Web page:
- To support the design- and practice-oriented learning goals, all contact sessions are held on-site and physical attendance is required.
- 5 ECTS
⇔5 x 27 hours = 135 hours of working
- 10 x (2+3) hours = 50 hours of contact teaching
⇔5 hours per week
- 85 hours of independent working
⇔average 8.5 hours per week
- The number of hours for independent work is only indicative. It is subject to the pre-knowledge, skills and working "efficiency" of the student.
Communication and news
The main forums for the communication and information are the contact sessions and the top-level News forum on this MyCourses course page. Registered students get these news as an e-mail. All important information will be published in the News forum.
The students' questions should be addressed during the lessons or in the corresponding Discussion forums in MyCourses. This is because the same question is very likely interesting for the other students, too!
If you have a personal question that you cannot ask during lessons, you can send an e-mail to one of the teachers.
This course substitutes the discontinued course S-26.3100 RF and microwave engineering. If you have passed the course S-26.3100 you do not need to pass this course. If you need to pass S-26.3100, you can substitute it with this course.
Mon 21.3.2022 10:15-12:00 Course introduction
Thu 24.3. 9:30-12:00 Impedance matching, lecture with quiz and homework support session
Mon 28.3. 10:15-12:00 Dividers & couplers, lecture with quiz and homework support/return session
Thu 31.3. 9:30-12:00 Dividers & couplers, lecture with quiz and homework support/return session
Mon 4.4. 10:15-12:00 Filters, lecture with quiz and homework support/return session
Thu 7.4. 9:30-12:00 Filters, lecture with quiz and homework support/return session
Mon 11.4. 10:15-12:00 Non-linearity, lecture with quiz and homework support/return session
Thu 14.4. 9:30-12:00 Non-linearity, homework support/return session
(no lecture on Mon 18.4. - Easter break)Thu 21.4. 9:30-12:00 Amplifiers, lecture with quiz and homework support/returns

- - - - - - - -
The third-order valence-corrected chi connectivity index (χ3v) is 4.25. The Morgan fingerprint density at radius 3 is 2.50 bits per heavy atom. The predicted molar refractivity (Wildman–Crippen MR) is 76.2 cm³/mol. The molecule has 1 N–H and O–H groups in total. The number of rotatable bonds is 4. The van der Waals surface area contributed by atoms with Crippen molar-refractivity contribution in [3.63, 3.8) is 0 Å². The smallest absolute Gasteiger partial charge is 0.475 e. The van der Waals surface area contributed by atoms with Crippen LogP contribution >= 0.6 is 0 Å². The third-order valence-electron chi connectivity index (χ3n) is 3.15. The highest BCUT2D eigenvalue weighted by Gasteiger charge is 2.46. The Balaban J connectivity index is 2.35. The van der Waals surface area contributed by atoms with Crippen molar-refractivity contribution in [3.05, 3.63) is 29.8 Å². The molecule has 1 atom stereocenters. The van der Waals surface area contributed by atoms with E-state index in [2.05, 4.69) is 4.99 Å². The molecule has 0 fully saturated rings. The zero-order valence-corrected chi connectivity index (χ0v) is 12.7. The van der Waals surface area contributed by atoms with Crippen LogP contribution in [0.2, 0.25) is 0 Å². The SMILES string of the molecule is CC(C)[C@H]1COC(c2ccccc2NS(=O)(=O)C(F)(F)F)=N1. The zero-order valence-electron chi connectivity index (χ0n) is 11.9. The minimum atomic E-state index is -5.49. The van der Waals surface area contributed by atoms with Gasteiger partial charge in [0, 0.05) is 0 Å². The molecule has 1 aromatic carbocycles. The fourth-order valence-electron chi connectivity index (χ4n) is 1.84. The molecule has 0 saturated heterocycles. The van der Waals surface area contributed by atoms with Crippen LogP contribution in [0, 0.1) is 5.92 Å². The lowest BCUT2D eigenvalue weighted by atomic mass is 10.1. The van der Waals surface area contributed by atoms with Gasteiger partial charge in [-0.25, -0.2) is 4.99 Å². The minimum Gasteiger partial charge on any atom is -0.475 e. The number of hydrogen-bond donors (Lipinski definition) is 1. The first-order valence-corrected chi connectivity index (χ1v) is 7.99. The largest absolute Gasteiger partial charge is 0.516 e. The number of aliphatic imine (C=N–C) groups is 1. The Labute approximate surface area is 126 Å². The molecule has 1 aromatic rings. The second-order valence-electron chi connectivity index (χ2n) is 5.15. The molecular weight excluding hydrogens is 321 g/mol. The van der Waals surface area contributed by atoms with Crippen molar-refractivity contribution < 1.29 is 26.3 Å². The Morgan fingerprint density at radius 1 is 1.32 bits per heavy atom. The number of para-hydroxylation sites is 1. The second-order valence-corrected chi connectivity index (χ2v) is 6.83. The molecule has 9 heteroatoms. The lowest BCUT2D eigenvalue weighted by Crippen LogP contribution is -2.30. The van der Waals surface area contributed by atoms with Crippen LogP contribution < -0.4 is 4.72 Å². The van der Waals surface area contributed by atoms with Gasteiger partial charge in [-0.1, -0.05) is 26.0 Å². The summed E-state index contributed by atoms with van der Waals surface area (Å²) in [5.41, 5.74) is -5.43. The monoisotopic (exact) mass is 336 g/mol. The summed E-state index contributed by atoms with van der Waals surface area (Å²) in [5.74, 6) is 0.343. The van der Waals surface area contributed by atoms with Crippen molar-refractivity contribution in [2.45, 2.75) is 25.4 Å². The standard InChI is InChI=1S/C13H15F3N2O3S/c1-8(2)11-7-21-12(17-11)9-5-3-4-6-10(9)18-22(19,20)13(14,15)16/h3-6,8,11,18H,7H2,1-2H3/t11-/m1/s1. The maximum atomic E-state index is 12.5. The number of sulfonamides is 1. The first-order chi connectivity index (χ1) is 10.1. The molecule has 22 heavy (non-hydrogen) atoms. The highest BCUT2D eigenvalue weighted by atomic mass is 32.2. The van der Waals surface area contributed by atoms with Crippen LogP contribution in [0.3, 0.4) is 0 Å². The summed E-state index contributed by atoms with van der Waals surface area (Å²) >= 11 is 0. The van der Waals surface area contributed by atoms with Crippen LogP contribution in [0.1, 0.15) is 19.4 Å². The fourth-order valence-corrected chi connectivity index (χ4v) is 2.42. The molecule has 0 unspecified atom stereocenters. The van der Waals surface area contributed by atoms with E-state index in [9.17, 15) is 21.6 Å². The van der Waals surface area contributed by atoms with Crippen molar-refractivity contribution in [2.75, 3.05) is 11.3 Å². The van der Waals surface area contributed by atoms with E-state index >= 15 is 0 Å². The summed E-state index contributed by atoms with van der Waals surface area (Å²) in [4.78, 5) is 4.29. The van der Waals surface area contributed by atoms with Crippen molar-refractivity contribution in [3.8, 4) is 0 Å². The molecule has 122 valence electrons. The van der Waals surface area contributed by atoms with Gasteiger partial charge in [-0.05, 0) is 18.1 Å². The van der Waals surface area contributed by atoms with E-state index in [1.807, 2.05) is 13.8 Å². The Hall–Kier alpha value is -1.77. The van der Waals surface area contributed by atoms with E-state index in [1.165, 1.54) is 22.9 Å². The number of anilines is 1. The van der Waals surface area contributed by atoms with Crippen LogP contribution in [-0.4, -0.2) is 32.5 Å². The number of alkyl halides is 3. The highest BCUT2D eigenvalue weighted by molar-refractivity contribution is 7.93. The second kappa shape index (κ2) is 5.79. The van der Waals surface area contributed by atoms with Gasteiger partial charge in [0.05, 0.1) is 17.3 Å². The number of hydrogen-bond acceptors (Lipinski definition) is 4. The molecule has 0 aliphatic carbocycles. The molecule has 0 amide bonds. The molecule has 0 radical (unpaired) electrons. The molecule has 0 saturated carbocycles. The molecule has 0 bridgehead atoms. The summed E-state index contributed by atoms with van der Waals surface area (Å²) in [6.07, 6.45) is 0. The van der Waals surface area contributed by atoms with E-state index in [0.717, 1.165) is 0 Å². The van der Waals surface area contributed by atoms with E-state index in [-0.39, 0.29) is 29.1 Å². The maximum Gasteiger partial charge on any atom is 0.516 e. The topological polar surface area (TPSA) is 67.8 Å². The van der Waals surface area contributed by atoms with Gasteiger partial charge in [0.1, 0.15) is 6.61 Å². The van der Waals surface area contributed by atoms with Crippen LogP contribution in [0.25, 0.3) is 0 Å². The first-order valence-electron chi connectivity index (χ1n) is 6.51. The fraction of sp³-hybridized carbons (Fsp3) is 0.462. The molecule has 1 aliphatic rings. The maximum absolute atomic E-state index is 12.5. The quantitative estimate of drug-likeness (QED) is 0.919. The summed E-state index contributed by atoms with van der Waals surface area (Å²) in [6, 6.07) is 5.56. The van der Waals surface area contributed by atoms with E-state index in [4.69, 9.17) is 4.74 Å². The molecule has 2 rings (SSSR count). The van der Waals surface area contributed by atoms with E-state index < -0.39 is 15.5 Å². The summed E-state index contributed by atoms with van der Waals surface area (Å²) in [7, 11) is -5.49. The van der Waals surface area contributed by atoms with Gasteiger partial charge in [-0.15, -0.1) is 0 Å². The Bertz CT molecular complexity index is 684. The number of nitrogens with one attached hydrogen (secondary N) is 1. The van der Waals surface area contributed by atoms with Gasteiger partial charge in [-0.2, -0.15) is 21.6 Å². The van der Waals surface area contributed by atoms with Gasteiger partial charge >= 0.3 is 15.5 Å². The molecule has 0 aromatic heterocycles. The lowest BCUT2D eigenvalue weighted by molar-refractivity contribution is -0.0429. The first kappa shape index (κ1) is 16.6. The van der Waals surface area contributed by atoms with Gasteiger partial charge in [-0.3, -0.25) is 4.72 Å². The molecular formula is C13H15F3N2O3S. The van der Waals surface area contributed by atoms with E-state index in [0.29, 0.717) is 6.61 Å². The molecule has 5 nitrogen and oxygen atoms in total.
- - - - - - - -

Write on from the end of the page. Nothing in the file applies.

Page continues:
Mon 25.4. 10:15-12:00 Amplifiers, lecture with quiz and homework support/return sessionThu 28.4. 9:30-12:00 Oscillators & mixers, lecture with quiz and homework support/returns
Mon 2.5. 10:15-12:00 Oscillators & mixers, homework support/return session
Thu 5.5. 9:30-12:00 Oscillators & mixers, lecture with quiz and homework support/returns
Mon 9.5. 10:15-12:00 Oscillators & mixers, homework support/return session
Thu 12.5. 9:30-12:00 Radar project kick-off session, and homework support/returns.
Mon 16.5. 10:15-12:00 Radar project, support session
Thu 19.5. 9:30-12:00 Radar project support, and final homework return session!Mon 23.5. 10:15-12:00 Radar project support and Final quiz (on-site)(no lecture on Thu 26.5.2022 - Ascension Day)
Mon 30.5. 10:15-12:00 Radar project seminar (on-site)
(Thu 2.6. - no contact session)
At the beginning of this course we will recap the important topic of impedance matching, including wideband, multi-resonant matching circuits, and you will then practice the essential art of optimising a realistic PCB matching circuit using the AWR Design Enviroment.
In this section we study passive three-ports and four-ports. Prepare for the lecture and homework assignments by reading Chapter 7 in our course book (3rd or 4th ed.). You can skip Section 7.4 Waveguide Couplers and Section 7.9 Other Couplers!
The book discusses the main operating principles of three-ports and four-ports (and n-ports), as well as typical practical applications in RF circuits. Do not try to memorise formulas, but instead pay attention to concepts such as reciprocity and coupling, as well as n-port-specific characteristics such as symmetry, but also general properties such as losses and bandwidth of microstrip-line n-ports.